Policy Induced Inefficiencies are Export Policy

Prelims level : Mains level : Paper - III Indian economy
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Trade policy measures. a variety of trade policy measures applied in 2000-16 – such as export prohibitions, export quotas, export duties, or minimum export prices – have impeded the export of several key commodities and further contributed to depressing producer prices.


  • Streamline and clarify trade policy roles and responsibilities across the different ministries and agencies to iron out inconsistencies and simplify procedures.
  • Move away from the use of export restrictions in order to create a stable and predictable market environment.
  • Reduce tariffs and relax the other restrictions on imports which are applied from time to time with a view to creating a more open and predictable import regime.

Domestic policies:

  • Minimum support prices being set below international prices for several commodities at different periods between 2000 and 2016.
  • Policies that govern the marketing of agricultural commodities include the Essential Commodities Act and APMCs. Through these Acts, producer prices are affected by regulations influencing pricing, procuring, stocking, and trading commodities.
  • Restrictions caused by both the ECA and APMC Acts also deter private sector investment in marketing infrastructure.
  • Differences among the states in the status of their respective APMC Acts and in how these Acts are implemented add to the uncertainties in supply chains and drive up transaction costs.


  • Bring MSP on par with international price.
  • Reform market regulations and strengthen market functioning across states build on and reinforce initiatives already underway (E-NAM, Model Acts).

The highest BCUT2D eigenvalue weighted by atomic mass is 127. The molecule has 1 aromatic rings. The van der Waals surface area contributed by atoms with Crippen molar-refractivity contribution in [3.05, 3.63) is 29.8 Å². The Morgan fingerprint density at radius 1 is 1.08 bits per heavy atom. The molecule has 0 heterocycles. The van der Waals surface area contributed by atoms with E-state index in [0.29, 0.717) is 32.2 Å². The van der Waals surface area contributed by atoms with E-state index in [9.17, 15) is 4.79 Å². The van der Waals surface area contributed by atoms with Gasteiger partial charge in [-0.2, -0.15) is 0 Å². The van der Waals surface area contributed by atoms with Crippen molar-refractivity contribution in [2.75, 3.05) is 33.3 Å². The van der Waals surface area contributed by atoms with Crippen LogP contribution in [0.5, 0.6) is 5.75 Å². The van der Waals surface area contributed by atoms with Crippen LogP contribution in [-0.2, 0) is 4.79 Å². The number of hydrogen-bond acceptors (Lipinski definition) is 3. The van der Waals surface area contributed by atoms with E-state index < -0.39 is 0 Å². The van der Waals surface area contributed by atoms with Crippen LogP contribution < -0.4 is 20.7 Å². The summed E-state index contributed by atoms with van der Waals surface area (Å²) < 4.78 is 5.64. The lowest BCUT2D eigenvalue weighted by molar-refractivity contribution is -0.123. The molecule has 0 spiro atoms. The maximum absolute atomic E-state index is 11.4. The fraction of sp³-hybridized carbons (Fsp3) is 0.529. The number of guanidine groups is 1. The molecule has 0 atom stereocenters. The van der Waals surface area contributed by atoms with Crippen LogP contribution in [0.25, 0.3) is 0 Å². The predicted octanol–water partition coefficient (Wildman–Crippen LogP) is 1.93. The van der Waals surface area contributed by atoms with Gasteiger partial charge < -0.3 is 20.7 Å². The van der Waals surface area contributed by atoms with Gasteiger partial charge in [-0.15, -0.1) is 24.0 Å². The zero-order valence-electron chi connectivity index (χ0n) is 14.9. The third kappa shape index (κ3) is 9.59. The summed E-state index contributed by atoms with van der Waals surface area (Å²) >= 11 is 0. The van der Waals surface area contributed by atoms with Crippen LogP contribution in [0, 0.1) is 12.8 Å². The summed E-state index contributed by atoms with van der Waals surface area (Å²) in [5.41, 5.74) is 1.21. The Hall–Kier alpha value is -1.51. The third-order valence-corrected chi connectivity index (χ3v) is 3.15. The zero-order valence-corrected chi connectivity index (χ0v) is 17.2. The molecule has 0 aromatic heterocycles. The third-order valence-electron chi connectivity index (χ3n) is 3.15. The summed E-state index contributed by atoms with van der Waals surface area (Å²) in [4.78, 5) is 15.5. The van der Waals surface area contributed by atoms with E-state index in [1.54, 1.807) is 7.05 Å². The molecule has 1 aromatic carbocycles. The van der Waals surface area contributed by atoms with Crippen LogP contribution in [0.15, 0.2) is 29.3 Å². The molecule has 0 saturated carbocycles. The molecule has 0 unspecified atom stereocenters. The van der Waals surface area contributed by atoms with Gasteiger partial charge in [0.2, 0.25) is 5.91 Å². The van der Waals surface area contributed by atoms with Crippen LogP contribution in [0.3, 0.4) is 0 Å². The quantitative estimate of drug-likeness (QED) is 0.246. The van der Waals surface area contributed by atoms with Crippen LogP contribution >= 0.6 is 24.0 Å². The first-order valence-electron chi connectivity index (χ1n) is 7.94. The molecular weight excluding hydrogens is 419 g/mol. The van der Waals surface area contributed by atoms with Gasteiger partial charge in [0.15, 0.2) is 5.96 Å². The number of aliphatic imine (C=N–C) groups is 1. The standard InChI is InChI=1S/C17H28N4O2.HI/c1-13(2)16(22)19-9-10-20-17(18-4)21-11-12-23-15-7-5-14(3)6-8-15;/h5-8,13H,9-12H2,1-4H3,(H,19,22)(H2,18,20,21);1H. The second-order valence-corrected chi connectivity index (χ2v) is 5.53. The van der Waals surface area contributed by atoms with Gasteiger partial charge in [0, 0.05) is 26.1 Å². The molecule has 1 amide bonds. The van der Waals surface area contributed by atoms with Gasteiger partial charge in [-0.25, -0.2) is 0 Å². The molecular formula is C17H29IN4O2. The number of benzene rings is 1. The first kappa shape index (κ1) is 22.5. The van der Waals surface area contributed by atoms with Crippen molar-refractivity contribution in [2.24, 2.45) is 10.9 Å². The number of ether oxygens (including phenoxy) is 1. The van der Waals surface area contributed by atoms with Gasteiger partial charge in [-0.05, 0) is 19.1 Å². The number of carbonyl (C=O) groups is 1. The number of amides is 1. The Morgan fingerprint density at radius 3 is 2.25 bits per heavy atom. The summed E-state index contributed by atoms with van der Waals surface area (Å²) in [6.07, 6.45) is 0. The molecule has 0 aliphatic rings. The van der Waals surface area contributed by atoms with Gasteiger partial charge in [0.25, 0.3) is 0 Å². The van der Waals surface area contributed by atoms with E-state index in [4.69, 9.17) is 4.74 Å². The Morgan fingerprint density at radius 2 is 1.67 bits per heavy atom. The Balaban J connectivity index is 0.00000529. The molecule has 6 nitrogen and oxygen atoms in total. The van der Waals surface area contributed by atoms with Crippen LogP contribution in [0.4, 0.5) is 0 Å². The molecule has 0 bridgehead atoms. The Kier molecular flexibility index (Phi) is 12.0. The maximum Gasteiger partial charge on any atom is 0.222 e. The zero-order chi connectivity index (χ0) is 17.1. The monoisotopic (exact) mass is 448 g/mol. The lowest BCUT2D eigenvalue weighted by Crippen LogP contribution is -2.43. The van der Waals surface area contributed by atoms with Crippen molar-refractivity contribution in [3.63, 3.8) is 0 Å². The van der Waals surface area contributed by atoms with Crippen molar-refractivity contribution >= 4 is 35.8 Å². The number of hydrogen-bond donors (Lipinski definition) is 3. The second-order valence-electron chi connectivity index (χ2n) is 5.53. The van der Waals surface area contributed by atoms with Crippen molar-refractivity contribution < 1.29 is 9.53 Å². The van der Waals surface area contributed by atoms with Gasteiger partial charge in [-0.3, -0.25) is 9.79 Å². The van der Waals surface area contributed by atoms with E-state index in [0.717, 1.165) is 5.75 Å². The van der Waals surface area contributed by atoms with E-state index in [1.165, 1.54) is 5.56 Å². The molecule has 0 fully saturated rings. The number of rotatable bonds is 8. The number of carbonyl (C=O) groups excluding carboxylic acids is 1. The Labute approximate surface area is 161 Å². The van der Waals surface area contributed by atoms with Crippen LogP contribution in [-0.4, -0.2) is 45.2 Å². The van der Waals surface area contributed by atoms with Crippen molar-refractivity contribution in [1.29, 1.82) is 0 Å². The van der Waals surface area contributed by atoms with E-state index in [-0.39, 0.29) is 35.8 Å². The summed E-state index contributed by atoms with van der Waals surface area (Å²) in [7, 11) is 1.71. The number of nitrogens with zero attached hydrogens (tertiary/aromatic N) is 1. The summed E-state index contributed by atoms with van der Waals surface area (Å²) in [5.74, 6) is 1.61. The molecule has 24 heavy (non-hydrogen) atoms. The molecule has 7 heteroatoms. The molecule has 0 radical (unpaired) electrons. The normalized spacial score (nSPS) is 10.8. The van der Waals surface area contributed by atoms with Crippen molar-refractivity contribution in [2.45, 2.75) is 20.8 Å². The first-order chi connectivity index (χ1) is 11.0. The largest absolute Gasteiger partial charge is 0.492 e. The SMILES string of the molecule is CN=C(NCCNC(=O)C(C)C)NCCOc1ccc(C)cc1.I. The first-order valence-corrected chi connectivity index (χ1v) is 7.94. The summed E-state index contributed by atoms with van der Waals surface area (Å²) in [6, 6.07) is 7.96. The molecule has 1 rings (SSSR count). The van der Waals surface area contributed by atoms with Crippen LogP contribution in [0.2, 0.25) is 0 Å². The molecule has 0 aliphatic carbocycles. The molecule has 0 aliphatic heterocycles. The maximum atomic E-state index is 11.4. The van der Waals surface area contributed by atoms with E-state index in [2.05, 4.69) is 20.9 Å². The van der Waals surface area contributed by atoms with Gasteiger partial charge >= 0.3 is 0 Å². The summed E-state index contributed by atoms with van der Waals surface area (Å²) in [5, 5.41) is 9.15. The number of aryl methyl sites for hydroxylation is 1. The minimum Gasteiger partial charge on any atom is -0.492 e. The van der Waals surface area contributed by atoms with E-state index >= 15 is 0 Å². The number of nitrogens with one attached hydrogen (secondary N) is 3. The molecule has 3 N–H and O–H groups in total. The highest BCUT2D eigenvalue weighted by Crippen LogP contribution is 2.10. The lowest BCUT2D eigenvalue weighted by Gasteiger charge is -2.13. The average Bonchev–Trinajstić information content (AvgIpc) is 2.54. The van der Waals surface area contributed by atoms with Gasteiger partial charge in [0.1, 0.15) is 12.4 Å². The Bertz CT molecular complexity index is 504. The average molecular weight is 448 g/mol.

• Prioritise institutional reforms to allow development of a single market for agricultural products.
  • Support farmers to integrate in competitive markets and allow the private sector to play a greater role.

Budget Policy:

  • Virtually all of the budgetary transfers to agricultural producers in India are subsidies for variable input use, with overwhelmingly subsidised fertilisers, electricity, and irrigation water.
  • On the other hand, public expenditures financing general services to the sector have declined over the last decades.
  • Most of this expenditure is in development and maintenance , followed by the cost of public stockholding and expenditure on the agricultural knowledge and innovation system.
  • The sum of all agriculture and food-related spending (budgetary transfers to producers, to agriculture as a whole, and transfers to consumers from taxpayers), without accounting for the negative market price support, amounts to 1.9% of India’s GDP in 2014-16.
  • This shows the high cost to the Indian economy and contrasts with the sector’s poor performance in productivity growth, highlighting the need for resources to be applied more effectively.


  • Strengthen the overall access to credit and particularly encourage long-term loans.
  • Re-focus investments on fostering the agriculture enabling environment, such as infrastructure and education in rural areas.
  • Increase research intensity and implementation on field.
  • Move gradually to targeted Direct Benefit Transfers & allow the private sector to play a role in managing remaining stocking operation.
  • Clarify roles and responsibilities at central level by bringing key policy areas under a single umbrella.
  • Strengthen co-ordination among central ministries and agencies and between the centre and the states.


Many policy initiatives are already underway or in the pipeline and these should be continued or reinforced. Only by shifting scarce budgetary resources to investments that will increase resilience and sustainability, while allowing better functioning markets to determine farmers’ remuneration to a much greater degree, can the potential of the sector to contribute to growth and jobs be fully realised.

It would help India improve food security for its vast population, advance the quality of life of its millions of smallholders, overcome severe resource and climate pressures, while generating sustainable productivity growth and creating a modern, efficient and resilient agro-food system that can contribute to inclusive growth and jobs throughout the economy.

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